William Burroughs has spent his life throwing stones at audiences. He is dedicated to the war against the hypocrisies of American puritanism, and is better known for his spectacular departures from conventional morality than he is for his books. He was publicly homosexual long before it was the done thing to come out of the closet. He has known the up and down sides of hard drugs. He shot and killed his wife while trying to perform a William Tell-type party trick during a binge in Mexico City.
After the tragedy, he sent their son to live with his parents and made little effort to stay in touch. William Jnr had a sad life. Born an addict (his mother had a Benzedrine habit) he came to maturity as a speed freak and alcoholic. Family friend Allen Ginsberg encouraged him to write, gave him jobs, and arranged a liver transplant for him when he was suffering from cirrhosis. Four drunken years later, he died, on the skids. Dad did not attend the funeral.
But few people have ever accused Burroughs of excessive loyalty. Although he has a long history of taking more from his nearest and dearest than he gives back, he has always managed to surround himself with pampering protectors to forgive him his trespasses. Barry Miles is one such friend, of 30 years' standing, and his biography is not a judgement but an appreciation.
Miles's purpose is to place Burroughs in the post-war cultural tradition. He uses the life to explicate the work and create what he calls a map of the author's consciousness: through Burroughs's intellectual development, he gives shape to a life that would otherwise seem crowded and aimless. Although Miles expects little background knowledge from his readers - at one point he feels obliged to explain what punks are - he offers a sophisticated analysis of his subject's progression from the variations of charades he played as a young man with fellow unknowns Ginsberg and Kerouac, to the routines of The Naked Lunch, to the cut-ups and sci-fi cosmologies of his later books and the late second career in painting that now occupies him in his retirement home in Lawrence, Kansas.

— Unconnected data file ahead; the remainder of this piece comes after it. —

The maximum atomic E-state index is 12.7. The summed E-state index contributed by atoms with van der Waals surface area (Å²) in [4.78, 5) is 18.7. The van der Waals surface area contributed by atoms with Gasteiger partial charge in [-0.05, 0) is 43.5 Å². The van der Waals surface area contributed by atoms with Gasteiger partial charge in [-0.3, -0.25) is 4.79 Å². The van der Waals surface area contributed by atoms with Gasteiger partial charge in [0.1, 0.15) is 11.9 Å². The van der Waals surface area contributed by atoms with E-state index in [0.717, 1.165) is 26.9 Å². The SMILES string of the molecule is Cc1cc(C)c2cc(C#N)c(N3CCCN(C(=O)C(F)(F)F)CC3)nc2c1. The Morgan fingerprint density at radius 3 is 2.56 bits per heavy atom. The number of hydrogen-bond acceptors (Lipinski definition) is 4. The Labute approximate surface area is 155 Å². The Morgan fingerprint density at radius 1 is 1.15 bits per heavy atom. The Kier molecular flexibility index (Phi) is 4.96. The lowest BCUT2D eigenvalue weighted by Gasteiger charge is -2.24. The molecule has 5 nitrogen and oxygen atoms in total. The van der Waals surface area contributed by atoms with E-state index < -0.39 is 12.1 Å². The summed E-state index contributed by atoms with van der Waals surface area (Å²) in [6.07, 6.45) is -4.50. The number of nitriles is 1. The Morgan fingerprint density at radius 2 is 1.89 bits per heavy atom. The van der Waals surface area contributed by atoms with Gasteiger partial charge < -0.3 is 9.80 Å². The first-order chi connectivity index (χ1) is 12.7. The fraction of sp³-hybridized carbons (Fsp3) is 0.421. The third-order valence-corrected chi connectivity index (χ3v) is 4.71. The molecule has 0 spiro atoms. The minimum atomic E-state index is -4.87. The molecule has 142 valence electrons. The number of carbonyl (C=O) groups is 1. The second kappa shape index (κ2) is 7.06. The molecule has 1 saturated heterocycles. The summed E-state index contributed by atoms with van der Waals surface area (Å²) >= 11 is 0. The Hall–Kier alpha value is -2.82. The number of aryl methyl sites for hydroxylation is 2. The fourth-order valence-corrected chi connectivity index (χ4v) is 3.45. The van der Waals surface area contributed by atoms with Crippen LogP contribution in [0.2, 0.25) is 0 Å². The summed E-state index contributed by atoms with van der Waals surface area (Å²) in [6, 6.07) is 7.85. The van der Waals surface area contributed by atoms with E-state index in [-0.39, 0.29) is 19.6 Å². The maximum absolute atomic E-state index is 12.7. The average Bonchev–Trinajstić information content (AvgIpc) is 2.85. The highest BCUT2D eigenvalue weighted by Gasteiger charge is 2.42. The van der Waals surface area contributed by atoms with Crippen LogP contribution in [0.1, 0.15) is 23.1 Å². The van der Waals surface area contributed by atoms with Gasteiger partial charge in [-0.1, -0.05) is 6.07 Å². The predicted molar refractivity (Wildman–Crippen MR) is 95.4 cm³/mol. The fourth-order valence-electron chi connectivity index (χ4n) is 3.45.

Burroughs's career at Harvard deserves more attention than it gets here, as his studies in anthropology clearly had an influence on his later thinking. The rest of the mental journey is well mapped, although some parts are more appealing than others. Burroughs's elaborate theory of addiction remains challenging: 'Leave a sick junkie in the back room of a drugstore, and only one result is possible. The same is true of anyone in a state of absolute hunger, absolute fear, etc. The more absolute the need, the more predictable the behavior becomes, until it is mathematically certain.' His later attempts to identify and expose the 'controllers' are, like his ventures into scientology and his ideas about the female sex (a gross error of biology), somewhat less attractive.
Despite Miles's blanket politeness, he does manage to make you understand his enthusiasm, if not for the man, then for the work that inspired what used to be called the counter-culture. After decades of imitators, no one can write a sentence like Burroughs. This book is a valiant attempt to give credit where credit is due.
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